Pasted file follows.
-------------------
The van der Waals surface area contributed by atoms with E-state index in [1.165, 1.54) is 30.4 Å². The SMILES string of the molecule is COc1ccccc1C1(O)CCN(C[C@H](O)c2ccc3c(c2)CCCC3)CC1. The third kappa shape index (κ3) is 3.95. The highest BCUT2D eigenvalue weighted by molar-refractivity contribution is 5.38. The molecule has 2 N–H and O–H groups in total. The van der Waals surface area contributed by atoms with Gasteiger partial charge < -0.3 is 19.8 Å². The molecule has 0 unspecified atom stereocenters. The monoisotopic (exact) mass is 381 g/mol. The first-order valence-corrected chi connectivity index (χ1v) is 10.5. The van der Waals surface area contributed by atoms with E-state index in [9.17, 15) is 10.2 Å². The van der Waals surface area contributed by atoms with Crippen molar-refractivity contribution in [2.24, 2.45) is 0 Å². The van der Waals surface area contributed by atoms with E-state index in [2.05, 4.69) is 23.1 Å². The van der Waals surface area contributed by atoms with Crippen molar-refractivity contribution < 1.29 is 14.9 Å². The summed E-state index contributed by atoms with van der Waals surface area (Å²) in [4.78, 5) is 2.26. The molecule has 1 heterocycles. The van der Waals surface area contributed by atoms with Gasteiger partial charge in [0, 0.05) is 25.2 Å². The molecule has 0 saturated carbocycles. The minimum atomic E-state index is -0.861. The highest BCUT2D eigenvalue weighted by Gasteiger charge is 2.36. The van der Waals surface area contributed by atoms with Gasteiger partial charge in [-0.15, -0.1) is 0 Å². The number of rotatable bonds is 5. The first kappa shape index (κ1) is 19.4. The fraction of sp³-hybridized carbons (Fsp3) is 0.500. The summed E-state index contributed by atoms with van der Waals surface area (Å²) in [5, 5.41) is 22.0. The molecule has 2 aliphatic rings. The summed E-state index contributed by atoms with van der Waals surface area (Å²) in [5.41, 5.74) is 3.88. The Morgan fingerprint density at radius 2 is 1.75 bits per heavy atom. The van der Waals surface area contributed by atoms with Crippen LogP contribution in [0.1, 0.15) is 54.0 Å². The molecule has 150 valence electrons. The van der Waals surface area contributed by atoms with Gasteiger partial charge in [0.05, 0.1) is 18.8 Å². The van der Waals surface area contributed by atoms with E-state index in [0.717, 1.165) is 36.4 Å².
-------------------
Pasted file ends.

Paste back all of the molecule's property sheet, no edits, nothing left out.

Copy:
The van der Waals surface area contributed by atoms with E-state index in [1.165, 1.54) is 30.4 Å². The SMILES string of the molecule is COc1ccccc1C1(O)CCN(C[C@H](O)c2ccc3c(c2)CCCC3)CC1. The third kappa shape index (κ3) is 3.95. The highest BCUT2D eigenvalue weighted by molar-refractivity contribution is 5.38. The molecule has 2 N–H and O–H groups in total. The van der Waals surface area contributed by atoms with Gasteiger partial charge < -0.3 is 19.8 Å². The molecule has 0 unspecified atom stereocenters. The monoisotopic (exact) mass is 381 g/mol. The first-order valence-corrected chi connectivity index (χ1v) is 10.5. The van der Waals surface area contributed by atoms with E-state index in [9.17, 15) is 10.2 Å². The van der Waals surface area contributed by atoms with Crippen molar-refractivity contribution in [2.24, 2.45) is 0 Å². The van der Waals surface area contributed by atoms with E-state index in [2.05, 4.69) is 23.1 Å². The van der Waals surface area contributed by atoms with Crippen molar-refractivity contribution < 1.29 is 14.9 Å². The summed E-state index contributed by atoms with van der Waals surface area (Å²) in [4.78, 5) is 2.26. The molecule has 1 heterocycles. The van der Waals surface area contributed by atoms with Gasteiger partial charge in [0, 0.05) is 25.2 Å². The molecule has 0 saturated carbocycles. The minimum atomic E-state index is -0.861. The highest BCUT2D eigenvalue weighted by Gasteiger charge is 2.36. The van der Waals surface area contributed by atoms with Gasteiger partial charge in [-0.15, -0.1) is 0 Å². The number of rotatable bonds is 5. The first kappa shape index (κ1) is 19.4. The fraction of sp³-hybridized carbons (Fsp3) is 0.500. The summed E-state index contributed by atoms with van der Waals surface area (Å²) in [5, 5.41) is 22.0. The molecule has 2 aliphatic rings. The summed E-state index contributed by atoms with van der Waals surface area (Å²) in [5.41, 5.74) is 3.88. The Morgan fingerprint density at radius 2 is 1.75 bits per heavy atom. The van der Waals surface area contributed by atoms with Crippen LogP contribution in [0.1, 0.15) is 54.0 Å². The molecule has 150 valence electrons. The van der Waals surface area contributed by atoms with Gasteiger partial charge in [0.05, 0.1) is 18.8 Å². The van der Waals surface area contributed by atoms with E-state index in [0.717, 1.165) is 36.4 Å².